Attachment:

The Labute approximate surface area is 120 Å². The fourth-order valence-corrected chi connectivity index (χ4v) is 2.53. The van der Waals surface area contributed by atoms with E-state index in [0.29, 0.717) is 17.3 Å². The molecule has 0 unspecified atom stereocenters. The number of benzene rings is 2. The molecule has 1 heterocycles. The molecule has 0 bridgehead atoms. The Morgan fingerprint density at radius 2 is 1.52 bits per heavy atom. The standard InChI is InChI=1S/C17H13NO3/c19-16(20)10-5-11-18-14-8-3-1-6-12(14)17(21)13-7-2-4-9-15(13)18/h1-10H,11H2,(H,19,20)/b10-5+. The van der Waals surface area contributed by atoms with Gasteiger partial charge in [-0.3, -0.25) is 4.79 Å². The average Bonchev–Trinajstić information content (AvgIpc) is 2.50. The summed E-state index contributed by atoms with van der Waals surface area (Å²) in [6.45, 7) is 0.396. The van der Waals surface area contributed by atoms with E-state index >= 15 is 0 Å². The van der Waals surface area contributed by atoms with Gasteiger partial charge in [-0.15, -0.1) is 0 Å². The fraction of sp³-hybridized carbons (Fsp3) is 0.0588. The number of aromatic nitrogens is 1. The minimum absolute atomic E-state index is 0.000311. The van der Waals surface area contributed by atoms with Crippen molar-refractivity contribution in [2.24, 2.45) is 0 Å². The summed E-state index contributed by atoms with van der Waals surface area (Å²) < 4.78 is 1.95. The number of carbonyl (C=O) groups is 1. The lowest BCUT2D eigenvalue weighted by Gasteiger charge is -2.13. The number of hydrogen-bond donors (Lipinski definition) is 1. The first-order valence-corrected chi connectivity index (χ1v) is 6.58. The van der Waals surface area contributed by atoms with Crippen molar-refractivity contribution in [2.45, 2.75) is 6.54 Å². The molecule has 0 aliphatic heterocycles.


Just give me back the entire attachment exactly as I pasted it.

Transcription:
The Labute approximate surface area is 120 Å². The fourth-order valence-corrected chi connectivity index (χ4v) is 2.53. The van der Waals surface area contributed by atoms with E-state index in [0.29, 0.717) is 17.3 Å². The molecule has 0 unspecified atom stereocenters. The number of benzene rings is 2. The molecule has 1 heterocycles. The molecule has 0 bridgehead atoms. The Morgan fingerprint density at radius 2 is 1.52 bits per heavy atom. The standard InChI is InChI=1S/C17H13NO3/c19-16(20)10-5-11-18-14-8-3-1-6-12(14)17(21)13-7-2-4-9-15(13)18/h1-10H,11H2,(H,19,20)/b10-5+. The van der Waals surface area contributed by atoms with Gasteiger partial charge in [-0.3, -0.25) is 4.79 Å². The average Bonchev–Trinajstić information content (AvgIpc) is 2.50. The summed E-state index contributed by atoms with van der Waals surface area (Å²) in [6.45, 7) is 0.396. The van der Waals surface area contributed by atoms with E-state index >= 15 is 0 Å². The van der Waals surface area contributed by atoms with Gasteiger partial charge in [-0.15, -0.1) is 0 Å². The fraction of sp³-hybridized carbons (Fsp3) is 0.0588. The number of aromatic nitrogens is 1. The minimum absolute atomic E-state index is 0.000311. The van der Waals surface area contributed by atoms with Crippen molar-refractivity contribution in [2.24, 2.45) is 0 Å². The summed E-state index contributed by atoms with van der Waals surface area (Å²) < 4.78 is 1.95. The number of carbonyl (C=O) groups is 1. The lowest BCUT2D eigenvalue weighted by Gasteiger charge is -2.13. The number of hydrogen-bond donors (Lipinski definition) is 1. The first-order valence-corrected chi connectivity index (χ1v) is 6.58. The van der Waals surface area contributed by atoms with Crippen molar-refractivity contribution in [2.45, 2.75) is 6.54 Å². The molecule has 0 aliphatic heterocycles.